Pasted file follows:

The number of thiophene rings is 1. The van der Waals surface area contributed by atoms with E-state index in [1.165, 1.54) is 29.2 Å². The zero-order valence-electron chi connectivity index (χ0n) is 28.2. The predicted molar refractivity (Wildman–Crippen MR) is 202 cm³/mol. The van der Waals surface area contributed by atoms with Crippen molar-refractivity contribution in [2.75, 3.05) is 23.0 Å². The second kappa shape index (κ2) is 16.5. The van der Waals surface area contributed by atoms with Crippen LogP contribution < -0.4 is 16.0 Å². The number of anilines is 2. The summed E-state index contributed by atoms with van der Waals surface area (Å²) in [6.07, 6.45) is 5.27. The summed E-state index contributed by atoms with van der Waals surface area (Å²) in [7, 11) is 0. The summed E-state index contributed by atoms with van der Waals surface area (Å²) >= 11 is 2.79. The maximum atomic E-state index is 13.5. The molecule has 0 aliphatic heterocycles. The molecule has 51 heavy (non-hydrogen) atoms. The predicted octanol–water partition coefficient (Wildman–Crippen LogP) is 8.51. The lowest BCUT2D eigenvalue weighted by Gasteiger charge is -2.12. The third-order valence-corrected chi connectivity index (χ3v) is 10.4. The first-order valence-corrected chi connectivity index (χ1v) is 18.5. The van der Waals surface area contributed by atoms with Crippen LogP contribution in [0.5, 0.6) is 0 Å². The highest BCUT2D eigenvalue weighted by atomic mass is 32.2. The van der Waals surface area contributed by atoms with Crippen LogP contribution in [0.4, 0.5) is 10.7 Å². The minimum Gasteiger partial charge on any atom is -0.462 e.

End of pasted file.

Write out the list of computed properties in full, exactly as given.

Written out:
The number of thiophene rings is 1. The van der Waals surface area contributed by atoms with E-state index in [1.165, 1.54) is 29.2 Å². The zero-order valence-electron chi connectivity index (χ0n) is 28.2. The predicted molar refractivity (Wildman–Crippen MR) is 202 cm³/mol. The van der Waals surface area contributed by atoms with Crippen molar-refractivity contribution in [2.75, 3.05) is 23.0 Å². The second kappa shape index (κ2) is 16.5. The van der Waals surface area contributed by atoms with Crippen LogP contribution < -0.4 is 16.0 Å². The number of anilines is 2. The summed E-state index contributed by atoms with van der Waals surface area (Å²) in [6.07, 6.45) is 5.27. The summed E-state index contributed by atoms with van der Waals surface area (Å²) in [7, 11) is 0. The summed E-state index contributed by atoms with van der Waals surface area (Å²) >= 11 is 2.79. The maximum atomic E-state index is 13.5. The molecule has 0 aliphatic heterocycles. The molecule has 51 heavy (non-hydrogen) atoms. The predicted octanol–water partition coefficient (Wildman–Crippen LogP) is 8.51. The lowest BCUT2D eigenvalue weighted by Gasteiger charge is -2.12. The third-order valence-corrected chi connectivity index (χ3v) is 10.4. The first-order valence-corrected chi connectivity index (χ1v) is 18.5. The van der Waals surface area contributed by atoms with Crippen LogP contribution in [0.5, 0.6) is 0 Å². The highest BCUT2D eigenvalue weighted by atomic mass is 32.2. The van der Waals surface area contributed by atoms with Crippen LogP contribution in [0.4, 0.5) is 10.7 Å². The minimum Gasteiger partial charge on any atom is -0.462 e.